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Vegetables, fruit, and colon cancer in the Iowa Women's Health Study.

Abstract

Previous epidemiologic studies have shown an inverse association between vegetable and fruit consumption and colon cancer risk; few of these studies have been prospective or have focused on women. This report describes results from a prospective cohort study of 41,837 women aged 55-69 years who completed a 127-item food frequency questionnaire in 1986 and were monitored for cancer incidence for 5 years via the State Health Registry of Iowa. After specific exclusion criteria were applied, 212 colon cancer cases and 167,447 person-years were available for analysis. Intakes of 15 vegetable and fruit groups and dietary fiber were the major factors of interest. Consumption of garlic was inversely associated with risk, with an age- and energy-adjusted relative risk of 0.68 (95% confidence interval (CI) 0.46-1.02) for the uppermost versus the lowermost consumption levels. Inverse associations were also observed for intakes of all vegetables and dietary fiber; age- and energy-adjusted relative risks for the uppermost versus the lowermost intake quartiles were 0.73 (95% CI 0.47-1.13) and 0.80 (95% CI 0.49-1.31), respectively. Associations for the other vegetable and fruit groups were less remarkable.

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  • Publisher Full Text
  • Authors+Show Affiliations

    ,

    Division of Epidemiology, School of Public Health, University of Minnesota, Minneapolis 55454-1015.

    , , ,

    Source

    American journal of epidemiology 139:1 1994 Jan 01 pg 1-15

    MeSH

    Age Factors
    Aged
    Cohort Studies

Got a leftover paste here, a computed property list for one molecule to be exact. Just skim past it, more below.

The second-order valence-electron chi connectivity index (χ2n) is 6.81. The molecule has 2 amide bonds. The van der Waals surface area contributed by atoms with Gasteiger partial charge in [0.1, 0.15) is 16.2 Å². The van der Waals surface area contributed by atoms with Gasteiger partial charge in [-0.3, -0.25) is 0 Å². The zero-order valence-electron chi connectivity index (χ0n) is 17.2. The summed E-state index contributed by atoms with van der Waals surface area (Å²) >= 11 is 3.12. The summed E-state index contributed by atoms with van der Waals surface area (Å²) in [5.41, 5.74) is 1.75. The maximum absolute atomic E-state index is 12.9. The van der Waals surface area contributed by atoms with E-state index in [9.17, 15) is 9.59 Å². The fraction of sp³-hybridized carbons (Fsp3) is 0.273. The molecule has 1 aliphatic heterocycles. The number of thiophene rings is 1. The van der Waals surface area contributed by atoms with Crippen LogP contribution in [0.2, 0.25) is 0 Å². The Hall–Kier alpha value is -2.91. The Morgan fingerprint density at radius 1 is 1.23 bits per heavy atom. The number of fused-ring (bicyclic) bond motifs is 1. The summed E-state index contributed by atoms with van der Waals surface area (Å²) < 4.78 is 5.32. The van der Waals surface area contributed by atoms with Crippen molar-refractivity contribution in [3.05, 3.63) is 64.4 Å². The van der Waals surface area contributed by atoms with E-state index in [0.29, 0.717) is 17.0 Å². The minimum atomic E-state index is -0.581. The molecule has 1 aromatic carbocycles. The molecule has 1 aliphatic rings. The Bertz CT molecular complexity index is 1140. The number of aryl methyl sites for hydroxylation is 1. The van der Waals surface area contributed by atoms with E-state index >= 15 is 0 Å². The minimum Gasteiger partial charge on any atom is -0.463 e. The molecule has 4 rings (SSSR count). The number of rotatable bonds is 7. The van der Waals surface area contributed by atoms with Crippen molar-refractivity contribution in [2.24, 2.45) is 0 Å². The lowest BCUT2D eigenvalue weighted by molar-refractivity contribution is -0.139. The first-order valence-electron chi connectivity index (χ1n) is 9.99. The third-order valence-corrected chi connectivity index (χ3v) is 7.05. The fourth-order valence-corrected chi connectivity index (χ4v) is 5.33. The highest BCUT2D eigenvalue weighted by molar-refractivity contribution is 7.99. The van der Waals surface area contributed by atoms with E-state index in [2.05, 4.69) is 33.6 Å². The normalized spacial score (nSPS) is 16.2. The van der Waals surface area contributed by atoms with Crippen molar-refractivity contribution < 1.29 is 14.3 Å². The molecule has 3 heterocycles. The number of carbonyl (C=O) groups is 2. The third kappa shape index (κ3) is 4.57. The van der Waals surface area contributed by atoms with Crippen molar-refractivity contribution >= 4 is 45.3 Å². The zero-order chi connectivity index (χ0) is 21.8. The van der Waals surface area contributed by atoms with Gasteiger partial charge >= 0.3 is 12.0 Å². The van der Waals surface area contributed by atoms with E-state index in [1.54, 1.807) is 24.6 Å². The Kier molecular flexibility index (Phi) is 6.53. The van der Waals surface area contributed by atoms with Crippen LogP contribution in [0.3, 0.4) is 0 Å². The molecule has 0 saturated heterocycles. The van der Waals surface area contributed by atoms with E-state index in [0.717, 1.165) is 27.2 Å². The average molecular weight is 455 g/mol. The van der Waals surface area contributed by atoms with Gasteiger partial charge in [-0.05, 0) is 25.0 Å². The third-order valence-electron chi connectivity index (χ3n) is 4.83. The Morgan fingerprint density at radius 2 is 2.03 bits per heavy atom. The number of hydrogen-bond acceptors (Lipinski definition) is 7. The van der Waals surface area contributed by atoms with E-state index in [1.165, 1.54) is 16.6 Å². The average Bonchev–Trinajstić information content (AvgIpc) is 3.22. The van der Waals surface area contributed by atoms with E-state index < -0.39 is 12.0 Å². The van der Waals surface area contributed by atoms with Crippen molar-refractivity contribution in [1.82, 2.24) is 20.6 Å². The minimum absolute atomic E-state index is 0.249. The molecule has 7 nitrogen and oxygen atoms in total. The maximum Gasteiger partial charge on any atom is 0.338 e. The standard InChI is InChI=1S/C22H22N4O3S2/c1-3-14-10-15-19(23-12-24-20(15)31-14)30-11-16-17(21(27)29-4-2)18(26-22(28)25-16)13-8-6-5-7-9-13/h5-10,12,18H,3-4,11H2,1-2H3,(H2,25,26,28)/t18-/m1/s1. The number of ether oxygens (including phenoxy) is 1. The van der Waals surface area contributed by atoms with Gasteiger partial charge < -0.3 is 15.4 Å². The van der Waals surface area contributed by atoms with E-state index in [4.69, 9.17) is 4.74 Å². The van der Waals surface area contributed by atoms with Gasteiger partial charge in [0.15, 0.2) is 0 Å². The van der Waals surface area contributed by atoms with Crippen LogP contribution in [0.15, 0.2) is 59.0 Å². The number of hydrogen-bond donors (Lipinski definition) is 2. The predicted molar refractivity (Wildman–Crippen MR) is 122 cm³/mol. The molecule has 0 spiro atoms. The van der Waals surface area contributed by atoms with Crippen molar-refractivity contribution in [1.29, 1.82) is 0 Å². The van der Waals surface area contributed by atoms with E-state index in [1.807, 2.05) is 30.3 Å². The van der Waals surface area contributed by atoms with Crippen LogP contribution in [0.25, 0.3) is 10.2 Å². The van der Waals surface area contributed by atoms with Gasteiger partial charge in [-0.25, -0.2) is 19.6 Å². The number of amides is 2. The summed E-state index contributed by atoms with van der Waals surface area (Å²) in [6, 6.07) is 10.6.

Colonic Neoplasms
    Feeding Behavior
    Female
    Fruit
    Humans
    Male
    Middle Aged
    Nutrition Surveys
    Prospective Studies
    Sex Factors
    Surveys and Questionnaires
    United States
    Vegetables

    Pub Type(s)

    Journal Article
    Research Support, U.S. Gov't, P.H.S.

    Language

    eng

    PubMed ID

    8296768

    Citation

    Steinmetz, K A., et al. "Vegetables, Fruit, and Colon Cancer in the Iowa Women's Health Study." American Journal of Epidemiology, vol. 139, no. 1, 1994, pp. 1-15.
    Steinmetz KA, Kushi LH, Bostick RM, et al. Vegetables, fruit, and colon cancer in the Iowa Women's Health Study. Am J Epidemiol. 1994;139(1):1-15.
    Steinmetz, K. A., Kushi, L. H., Bostick, R. M., Folsom, A. R., & Potter, J. D. (1994). Vegetables, fruit, and colon cancer in the Iowa Women's Health Study. American Journal of Epidemiology, 139(1), pp. 1-15.
    Steinmetz KA, et al. Vegetables, Fruit, and Colon Cancer in the Iowa Women's Health Study. Am J Epidemiol. 1994 Jan 1;139(1):1-15. PubMed PMID: 8296768.
    * Article titles in AMA citation format should be in sentence-case
    TY - JOUR T1 - Vegetables, fruit, and colon cancer in the Iowa Women's Health Study. AU - Steinmetz,K A, AU - Kushi,L H, AU - Bostick,R M, AU - Folsom,A R, AU - Potter,J D, PY - 1994/1/1/pubmed PY - 1994/1/1/medline PY - 1994/1/1/entrez SP - 1 EP - 15 JF - American journal of epidemiology JO - Am. J. Epidemiol. VL - 139 IS - 1 N2 - Previous epidemiologic studies have shown an inverse association between vegetable and fruit consumption and colon cancer risk; few of these studies have been prospective or have focused on women. This report describes results from a prospective cohort study of 41,837 women aged 55-69 years who completed a 127-item food frequency questionnaire in 1986 and were monitored for cancer incidence for 5 years via the State Health Registry of Iowa. After specific exclusion criteria were applied, 212 colon cancer cases and 167,447 person-years were available for analysis. Intakes of 15 vegetable and fruit groups and dietary fiber were the major factors of interest. Consumption of garlic was inversely associated with risk, with an age- and energy-adjusted relative risk of 0.68 (95% confidence interval (CI) 0.46-1.02) for the uppermost versus the lowermost consumption levels. Inverse associations were also observed for intakes of all vegetables and dietary fiber; age- and energy-adjusted relative risks for the uppermost versus the lowermost intake quartiles were 0.73 (95% CI 0.47-1.13) and 0.80 (95% CI 0.49-1.31), respectively. Associations for the other vegetable and fruit groups were less remarkable. SN - 0002-9262 UR - https://www.unboundmedicine.com/medline/citation/8296768/full_citation L2 - https://academic.oup.com/aje/article-lookup/doi/10.1093/oxfordjournals.aje.a116921 DB - PRIME DP - Unbound Medicine ER -